Document review. (Cue the groans.) The prospect of reviewing thousands of (often mind-numbingly boring) e-mails, memos, bills, reports, and other documents generated by a client in the course of its daily business doesn't exactly inspire glee in the hearts and minds of young lawyers.
Gone are the days of conference rooms with boxes and redwells full of documents stacked to the ceiling; now attorneys can flip through documents on their computers using software specifically designed for discovery during litigation and the document review that goes along with it.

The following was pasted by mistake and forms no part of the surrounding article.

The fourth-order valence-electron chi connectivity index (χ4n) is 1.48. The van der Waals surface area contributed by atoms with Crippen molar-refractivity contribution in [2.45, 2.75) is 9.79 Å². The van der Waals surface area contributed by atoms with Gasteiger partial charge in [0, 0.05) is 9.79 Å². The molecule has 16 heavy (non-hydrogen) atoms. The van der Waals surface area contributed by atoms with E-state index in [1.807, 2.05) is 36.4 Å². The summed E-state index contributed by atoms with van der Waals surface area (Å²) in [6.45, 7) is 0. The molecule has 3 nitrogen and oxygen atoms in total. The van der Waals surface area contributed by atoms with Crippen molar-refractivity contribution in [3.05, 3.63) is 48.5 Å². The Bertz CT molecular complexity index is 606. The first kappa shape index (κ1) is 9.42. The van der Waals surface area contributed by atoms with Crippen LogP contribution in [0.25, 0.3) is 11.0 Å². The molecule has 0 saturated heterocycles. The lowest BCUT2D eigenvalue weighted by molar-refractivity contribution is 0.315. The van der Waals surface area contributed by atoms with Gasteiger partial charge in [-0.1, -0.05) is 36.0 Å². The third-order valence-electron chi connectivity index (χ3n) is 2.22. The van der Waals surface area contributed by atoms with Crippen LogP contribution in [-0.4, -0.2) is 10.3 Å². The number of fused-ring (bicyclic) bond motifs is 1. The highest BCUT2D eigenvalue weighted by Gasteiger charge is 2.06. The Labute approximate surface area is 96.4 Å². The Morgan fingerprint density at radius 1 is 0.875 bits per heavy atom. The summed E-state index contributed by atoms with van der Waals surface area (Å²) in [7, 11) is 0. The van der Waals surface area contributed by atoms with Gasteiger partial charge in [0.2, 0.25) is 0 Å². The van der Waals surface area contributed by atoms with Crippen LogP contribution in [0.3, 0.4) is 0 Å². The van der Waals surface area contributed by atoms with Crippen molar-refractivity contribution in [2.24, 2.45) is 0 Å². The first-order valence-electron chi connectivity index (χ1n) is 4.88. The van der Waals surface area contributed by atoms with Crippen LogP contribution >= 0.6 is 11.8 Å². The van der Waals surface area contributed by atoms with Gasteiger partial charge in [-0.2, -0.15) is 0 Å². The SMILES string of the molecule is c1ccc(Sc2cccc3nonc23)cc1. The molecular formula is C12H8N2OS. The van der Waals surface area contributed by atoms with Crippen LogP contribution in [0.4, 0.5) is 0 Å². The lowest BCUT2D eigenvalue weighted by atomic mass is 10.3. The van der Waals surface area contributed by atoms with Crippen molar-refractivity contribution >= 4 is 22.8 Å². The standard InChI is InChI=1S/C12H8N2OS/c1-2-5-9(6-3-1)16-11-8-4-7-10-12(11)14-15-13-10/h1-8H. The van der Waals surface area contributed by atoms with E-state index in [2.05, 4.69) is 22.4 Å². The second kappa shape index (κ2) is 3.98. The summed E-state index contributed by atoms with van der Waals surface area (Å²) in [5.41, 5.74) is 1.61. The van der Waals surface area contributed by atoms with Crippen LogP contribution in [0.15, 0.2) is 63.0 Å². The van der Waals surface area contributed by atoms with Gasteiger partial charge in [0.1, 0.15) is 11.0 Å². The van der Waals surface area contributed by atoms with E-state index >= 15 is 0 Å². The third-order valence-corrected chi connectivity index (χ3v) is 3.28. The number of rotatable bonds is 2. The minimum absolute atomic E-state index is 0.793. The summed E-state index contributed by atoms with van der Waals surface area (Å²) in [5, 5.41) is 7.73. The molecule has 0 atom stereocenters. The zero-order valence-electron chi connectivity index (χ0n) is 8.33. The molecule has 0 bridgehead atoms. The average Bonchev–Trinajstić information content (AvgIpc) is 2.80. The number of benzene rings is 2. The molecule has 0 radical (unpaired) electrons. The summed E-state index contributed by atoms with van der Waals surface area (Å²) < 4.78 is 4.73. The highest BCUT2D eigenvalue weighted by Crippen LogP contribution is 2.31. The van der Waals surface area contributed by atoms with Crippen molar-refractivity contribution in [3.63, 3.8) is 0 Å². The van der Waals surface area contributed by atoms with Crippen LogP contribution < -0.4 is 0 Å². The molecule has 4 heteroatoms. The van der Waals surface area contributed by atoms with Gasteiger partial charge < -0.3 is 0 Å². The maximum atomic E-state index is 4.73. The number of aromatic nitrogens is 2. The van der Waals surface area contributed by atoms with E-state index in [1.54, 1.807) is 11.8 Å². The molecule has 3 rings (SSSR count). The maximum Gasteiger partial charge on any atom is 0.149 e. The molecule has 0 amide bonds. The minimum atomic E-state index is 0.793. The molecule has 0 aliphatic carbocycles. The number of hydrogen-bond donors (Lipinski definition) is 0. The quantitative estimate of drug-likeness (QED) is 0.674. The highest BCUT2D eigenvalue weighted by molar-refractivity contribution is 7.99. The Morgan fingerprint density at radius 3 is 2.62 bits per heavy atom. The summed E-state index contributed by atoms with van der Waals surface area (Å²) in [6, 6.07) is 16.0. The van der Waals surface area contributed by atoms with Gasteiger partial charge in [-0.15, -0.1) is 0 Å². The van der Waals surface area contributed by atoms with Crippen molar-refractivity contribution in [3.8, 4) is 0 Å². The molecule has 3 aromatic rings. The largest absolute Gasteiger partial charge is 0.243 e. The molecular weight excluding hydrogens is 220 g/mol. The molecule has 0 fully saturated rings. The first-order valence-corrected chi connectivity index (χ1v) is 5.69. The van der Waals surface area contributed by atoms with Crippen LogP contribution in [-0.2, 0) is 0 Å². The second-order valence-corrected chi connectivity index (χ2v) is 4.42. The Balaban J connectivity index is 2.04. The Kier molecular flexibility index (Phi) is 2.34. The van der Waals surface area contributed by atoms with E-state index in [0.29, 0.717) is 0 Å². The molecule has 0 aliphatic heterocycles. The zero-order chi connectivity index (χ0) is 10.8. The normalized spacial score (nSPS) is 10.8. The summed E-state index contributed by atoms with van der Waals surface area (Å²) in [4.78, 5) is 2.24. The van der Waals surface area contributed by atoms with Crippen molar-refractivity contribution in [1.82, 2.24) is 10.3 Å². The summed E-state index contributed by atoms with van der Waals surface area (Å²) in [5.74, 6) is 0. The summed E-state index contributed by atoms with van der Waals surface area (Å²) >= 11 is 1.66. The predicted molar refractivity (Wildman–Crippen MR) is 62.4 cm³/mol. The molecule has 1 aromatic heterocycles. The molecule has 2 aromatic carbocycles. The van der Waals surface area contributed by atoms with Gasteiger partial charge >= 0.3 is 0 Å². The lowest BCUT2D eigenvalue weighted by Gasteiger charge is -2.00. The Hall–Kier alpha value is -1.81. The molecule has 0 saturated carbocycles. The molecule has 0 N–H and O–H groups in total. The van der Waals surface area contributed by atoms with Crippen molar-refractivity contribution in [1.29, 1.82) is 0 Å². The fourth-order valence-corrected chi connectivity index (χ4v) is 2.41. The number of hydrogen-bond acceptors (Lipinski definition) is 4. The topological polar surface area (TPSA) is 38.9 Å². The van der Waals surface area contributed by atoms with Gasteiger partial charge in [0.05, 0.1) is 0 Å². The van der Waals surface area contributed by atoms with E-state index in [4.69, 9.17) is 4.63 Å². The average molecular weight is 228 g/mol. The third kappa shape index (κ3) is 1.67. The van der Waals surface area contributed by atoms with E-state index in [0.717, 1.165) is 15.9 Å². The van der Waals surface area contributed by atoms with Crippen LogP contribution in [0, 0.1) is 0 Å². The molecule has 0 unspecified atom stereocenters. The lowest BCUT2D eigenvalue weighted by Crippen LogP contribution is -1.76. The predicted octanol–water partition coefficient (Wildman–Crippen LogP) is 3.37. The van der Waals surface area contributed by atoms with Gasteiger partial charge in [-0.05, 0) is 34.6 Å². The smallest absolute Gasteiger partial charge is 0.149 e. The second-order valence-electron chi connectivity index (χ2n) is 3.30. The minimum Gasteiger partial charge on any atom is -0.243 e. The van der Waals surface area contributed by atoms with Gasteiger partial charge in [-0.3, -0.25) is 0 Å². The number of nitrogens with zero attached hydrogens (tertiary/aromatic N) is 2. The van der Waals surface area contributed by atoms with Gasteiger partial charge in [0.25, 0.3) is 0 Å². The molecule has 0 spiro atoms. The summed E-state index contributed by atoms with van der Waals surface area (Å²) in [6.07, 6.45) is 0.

Although e-discovery software can make it easier to sift through, review, and organize documents, and notwithstanding a recent article in The New York Times (discussed below) that openly wondered whether e-discovery technology has advanced enough to replace attorneys, it should not be forgotten that the process is still an investigation aimed at advancing a case in terms of trial and/or settlement strategies. E-discovery is an important tool and area for development, and young attorneys who can effectively navigate the process to find the documents most critical and useful to their cases bring significant value to the litigation process.